Monday, September 15, 2014

Kicking Ass On The New Project!

Last time I posted about my new project, it was totally kicking my ass, remember that? I had to do a lot of trial-and-error to find a piecing method that works for this quilt. Happy to report that I've found a method that, however tedious and slow it is, works awesome. Yes! And as I'm adding another row this afternoon I wanted to throw a few pictures up to share.



Here's the plan for this quilt as recorded in my sketch book back in February. I've actually had the idea for this quilt in my head longer than that, but it took me a few months to work it out on paper. The idea for the colors comes from a very basic color theory assignment; rearrange the colors in the RYB 12-step color wheel in a new way based on personal preference. Since red is my favorite color, it takes the center spot in the design with the other colors from the color wheel radiating out from there. (Remember my color theory assignments? This is assignment #2.)

There's lots of points in this quilt, and thankfully they are looking nice and, well, pointy!


I'm just over half-way finished with the piecing, here it is draped on the ironing board.


I'm pretty pleased, as I wasn't sure I could get my drawing translated to fabric. Yes! It will probably take me the rest of the week to find time to finish the top. Then I have to stew over the quilting for awhile before diving in. Still trying to think of what to call this quilt when it's finished, but I've been referring to it as the "triangle" quilt. What do you think of my triangles so far?

Monday, September 8, 2014

Hello September!

The entire month of August was awful, it was like the month of standing still - nothing seemed to move forward. I was stuck on my latest project, we still couldn't get the Meteor to run right, and we spent most of the month fixing up my husband's house after renting it for the past three years to get it ready to sell.

But all that seemed to change once September rolled in. Remember the new project I'm working on - the one that was kicking my ass? I finally found a piecing method that is working for me, and my points and seams are finally lining up - so now I can move forward to finish this quilt top. Which I'm really excited about, because it is already looking fanfreakingtastic!


And, the Meteor is back up and running after what seemed like an eternity! Turns out she needed an entirely new distributor, and we had only replaced the cap. So, I was finally able to take the Meteor to a car show over the weekend, and it was freaking awesome! She still needs work, but she's ship-shape for short drives around town. This fall we'll work on rebuilding the motor, replacing the scratched-up windshield, and taking care of the ripping upholstery. I hope to keep driving her for years to come, I love this Meteor!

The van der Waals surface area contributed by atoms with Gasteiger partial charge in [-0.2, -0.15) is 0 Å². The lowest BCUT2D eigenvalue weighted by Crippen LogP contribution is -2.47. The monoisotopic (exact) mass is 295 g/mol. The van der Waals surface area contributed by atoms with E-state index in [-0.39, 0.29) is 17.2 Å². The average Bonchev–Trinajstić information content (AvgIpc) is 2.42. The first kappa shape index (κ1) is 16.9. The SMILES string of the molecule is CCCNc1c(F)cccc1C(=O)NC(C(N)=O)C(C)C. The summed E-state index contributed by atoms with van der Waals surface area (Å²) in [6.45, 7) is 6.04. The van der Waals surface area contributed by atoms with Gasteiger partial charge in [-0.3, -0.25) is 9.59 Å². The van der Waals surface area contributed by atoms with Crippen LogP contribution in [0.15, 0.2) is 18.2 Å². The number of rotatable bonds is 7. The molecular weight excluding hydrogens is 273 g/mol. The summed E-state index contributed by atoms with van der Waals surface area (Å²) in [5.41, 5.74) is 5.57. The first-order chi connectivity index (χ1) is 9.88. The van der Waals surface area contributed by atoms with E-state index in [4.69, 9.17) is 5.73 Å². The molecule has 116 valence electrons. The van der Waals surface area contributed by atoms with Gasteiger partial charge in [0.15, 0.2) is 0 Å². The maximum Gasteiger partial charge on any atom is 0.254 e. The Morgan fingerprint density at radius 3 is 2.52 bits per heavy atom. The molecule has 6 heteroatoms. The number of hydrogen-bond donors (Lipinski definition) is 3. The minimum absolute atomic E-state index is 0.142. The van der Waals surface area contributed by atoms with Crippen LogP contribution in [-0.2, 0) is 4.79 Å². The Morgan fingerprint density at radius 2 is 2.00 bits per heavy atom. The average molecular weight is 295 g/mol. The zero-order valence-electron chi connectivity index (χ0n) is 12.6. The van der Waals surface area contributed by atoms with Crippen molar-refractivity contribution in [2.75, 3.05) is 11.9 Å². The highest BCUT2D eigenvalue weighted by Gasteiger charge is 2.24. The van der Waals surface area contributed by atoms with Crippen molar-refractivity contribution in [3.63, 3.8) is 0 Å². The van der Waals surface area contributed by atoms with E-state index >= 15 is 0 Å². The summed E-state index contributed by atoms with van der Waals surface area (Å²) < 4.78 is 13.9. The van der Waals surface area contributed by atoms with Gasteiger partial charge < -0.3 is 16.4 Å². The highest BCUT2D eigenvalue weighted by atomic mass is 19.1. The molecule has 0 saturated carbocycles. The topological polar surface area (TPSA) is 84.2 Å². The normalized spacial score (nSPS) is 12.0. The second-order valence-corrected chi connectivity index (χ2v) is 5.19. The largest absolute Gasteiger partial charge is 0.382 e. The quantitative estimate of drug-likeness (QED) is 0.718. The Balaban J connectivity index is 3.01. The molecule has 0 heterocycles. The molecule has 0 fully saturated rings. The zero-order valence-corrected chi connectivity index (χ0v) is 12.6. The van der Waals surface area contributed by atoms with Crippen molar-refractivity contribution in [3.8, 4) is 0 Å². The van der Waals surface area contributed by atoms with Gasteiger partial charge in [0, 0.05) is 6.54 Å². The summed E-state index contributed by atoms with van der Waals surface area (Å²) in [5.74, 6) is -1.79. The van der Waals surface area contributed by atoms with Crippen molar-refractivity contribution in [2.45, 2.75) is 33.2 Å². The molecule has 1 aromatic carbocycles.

After weeks in August of pulling weeds, trimming bushes and trees, scrubbing, painting, and re-carpeting, my husband's old house is finally on the market. This was his bachelor pad when we met, and although it was where we lived when we were married, it's never really been our family home. More like his house that we lived for a few years. But, I digress...because as soon as this puppy sells, we get to start planning for our REAL family home!


AND! There's another "new" vintage sewing machine project in the works, too! This Sews-it-all machine was something that came through a friend. It was pretty trashed out, but I got it working and gave it a custom paint job.

The Sews-it-all machine
 
The Sews-it-all is an antique 1901 Singer model 15, and it's so old that there's no motor mount on it. I had customized this machine to sew as a hand-crank, but it doesn't work that well, as we just attached a crank to a spare clutch nut instead of using the classic hand-crank attachment made to fit on a motor mount. So, I had planned on starting to look for a treadle base for this machine later this fall.
 


Can you believe that I stumbled into the perfect treadle base at Goodwill a few weeks ago?


Sweet score! My plan is to modify this treadle base to be more portable; to remove the drawers, cut down the top, and make it easy to attach/remove the wooden top from the base. Then I can disassemble the whole thing, take it on the road, and treadle away at retreats. Or just set up to sew outside for a weekend. The cast iron is in GREAT shape on this base, but the wood is really scratched up and has some surface damage to the finish.

And, not like I needed it, but the treadle had an old Singer 66 in it. Missing pieces, of course. It's a 1924 Red Eye, and I already have one Red Eye in a funky heavy-as-shit treadle in storage, and a custom painted Red Eye hand crank. Not sure what will become of this little 66, but for now it will be safe and sound on my sewing machine storage shelves.

Phew!

And what kind of projects do YOU have in process this fine September?